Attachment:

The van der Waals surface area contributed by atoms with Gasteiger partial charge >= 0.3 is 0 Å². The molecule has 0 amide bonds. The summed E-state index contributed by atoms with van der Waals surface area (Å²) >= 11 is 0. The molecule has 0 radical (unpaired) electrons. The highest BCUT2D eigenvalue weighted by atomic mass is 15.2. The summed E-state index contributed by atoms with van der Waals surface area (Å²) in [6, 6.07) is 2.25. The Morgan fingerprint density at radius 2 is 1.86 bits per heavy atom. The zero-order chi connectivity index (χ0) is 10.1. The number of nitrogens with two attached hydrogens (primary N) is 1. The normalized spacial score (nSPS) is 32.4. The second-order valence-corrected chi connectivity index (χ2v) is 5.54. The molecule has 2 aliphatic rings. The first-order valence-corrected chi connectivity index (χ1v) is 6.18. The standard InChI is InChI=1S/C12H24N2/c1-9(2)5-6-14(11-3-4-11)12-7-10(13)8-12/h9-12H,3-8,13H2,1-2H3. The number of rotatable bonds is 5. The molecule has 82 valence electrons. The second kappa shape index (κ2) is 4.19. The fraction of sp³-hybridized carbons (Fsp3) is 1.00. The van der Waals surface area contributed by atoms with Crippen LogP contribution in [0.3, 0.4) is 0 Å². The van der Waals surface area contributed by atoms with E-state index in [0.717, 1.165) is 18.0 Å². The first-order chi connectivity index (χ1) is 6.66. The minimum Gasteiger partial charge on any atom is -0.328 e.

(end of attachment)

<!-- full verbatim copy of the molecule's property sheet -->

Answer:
The van der Waals surface area contributed by atoms with Gasteiger partial charge >= 0.3 is 0 Å². The molecule has 0 amide bonds. The summed E-state index contributed by atoms with van der Waals surface area (Å²) >= 11 is 0. The molecule has 0 radical (unpaired) electrons. The highest BCUT2D eigenvalue weighted by atomic mass is 15.2. The summed E-state index contributed by atoms with van der Waals surface area (Å²) in [6, 6.07) is 2.25. The Morgan fingerprint density at radius 2 is 1.86 bits per heavy atom. The zero-order chi connectivity index (χ0) is 10.1. The number of nitrogens with two attached hydrogens (primary N) is 1. The normalized spacial score (nSPS) is 32.4. The second-order valence-corrected chi connectivity index (χ2v) is 5.54. The molecule has 2 aliphatic rings. The first-order valence-corrected chi connectivity index (χ1v) is 6.18. The standard InChI is InChI=1S/C12H24N2/c1-9(2)5-6-14(11-3-4-11)12-7-10(13)8-12/h9-12H,3-8,13H2,1-2H3. The number of rotatable bonds is 5. The molecule has 82 valence electrons. The second kappa shape index (κ2) is 4.19. The fraction of sp³-hybridized carbons (Fsp3) is 1.00. The van der Waals surface area contributed by atoms with Crippen LogP contribution in [0.3, 0.4) is 0 Å². The van der Waals surface area contributed by atoms with E-state index in [0.717, 1.165) is 18.0 Å². The first-order chi connectivity index (χ1) is 6.66. The minimum Gasteiger partial charge on any atom is -0.328 e.